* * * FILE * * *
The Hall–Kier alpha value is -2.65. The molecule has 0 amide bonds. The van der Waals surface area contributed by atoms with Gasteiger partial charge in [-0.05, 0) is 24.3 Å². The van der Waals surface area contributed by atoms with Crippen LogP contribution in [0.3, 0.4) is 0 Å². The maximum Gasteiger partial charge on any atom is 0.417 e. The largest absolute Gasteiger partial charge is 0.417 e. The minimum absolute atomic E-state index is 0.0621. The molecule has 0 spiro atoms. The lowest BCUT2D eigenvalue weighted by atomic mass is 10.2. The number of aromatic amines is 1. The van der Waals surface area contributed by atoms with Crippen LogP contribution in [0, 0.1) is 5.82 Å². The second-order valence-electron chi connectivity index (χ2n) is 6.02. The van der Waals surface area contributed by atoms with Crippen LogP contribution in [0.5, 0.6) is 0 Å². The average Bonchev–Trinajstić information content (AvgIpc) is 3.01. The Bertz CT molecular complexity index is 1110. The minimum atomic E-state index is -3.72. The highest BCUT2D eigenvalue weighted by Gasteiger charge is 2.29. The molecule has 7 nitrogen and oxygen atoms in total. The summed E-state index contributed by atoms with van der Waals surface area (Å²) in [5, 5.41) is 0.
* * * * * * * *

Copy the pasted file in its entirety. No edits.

The Hall–Kier alpha value is -2.65. The molecule has 0 amide bonds. The van der Waals surface area contributed by atoms with Gasteiger partial charge in [-0.05, 0) is 24.3 Å². The van der Waals surface area contributed by atoms with Crippen LogP contribution in [0.3, 0.4) is 0 Å². The maximum Gasteiger partial charge on any atom is 0.417 e. The largest absolute Gasteiger partial charge is 0.417 e. The minimum absolute atomic E-state index is 0.0621. The molecule has 0 spiro atoms. The lowest BCUT2D eigenvalue weighted by atomic mass is 10.2. The number of aromatic amines is 1. The van der Waals surface area contributed by atoms with Crippen LogP contribution in [0, 0.1) is 5.82 Å². The second-order valence-electron chi connectivity index (χ2n) is 6.02. The van der Waals surface area contributed by atoms with Crippen LogP contribution in [0.5, 0.6) is 0 Å². The average Bonchev–Trinajstić information content (AvgIpc) is 3.01. The Bertz CT molecular complexity index is 1110. The minimum atomic E-state index is -3.72. The highest BCUT2D eigenvalue weighted by Gasteiger charge is 2.29. The molecule has 7 nitrogen and oxygen atoms in total. The summed E-state index contributed by atoms with van der Waals surface area (Å²) in [5, 5.41) is 0.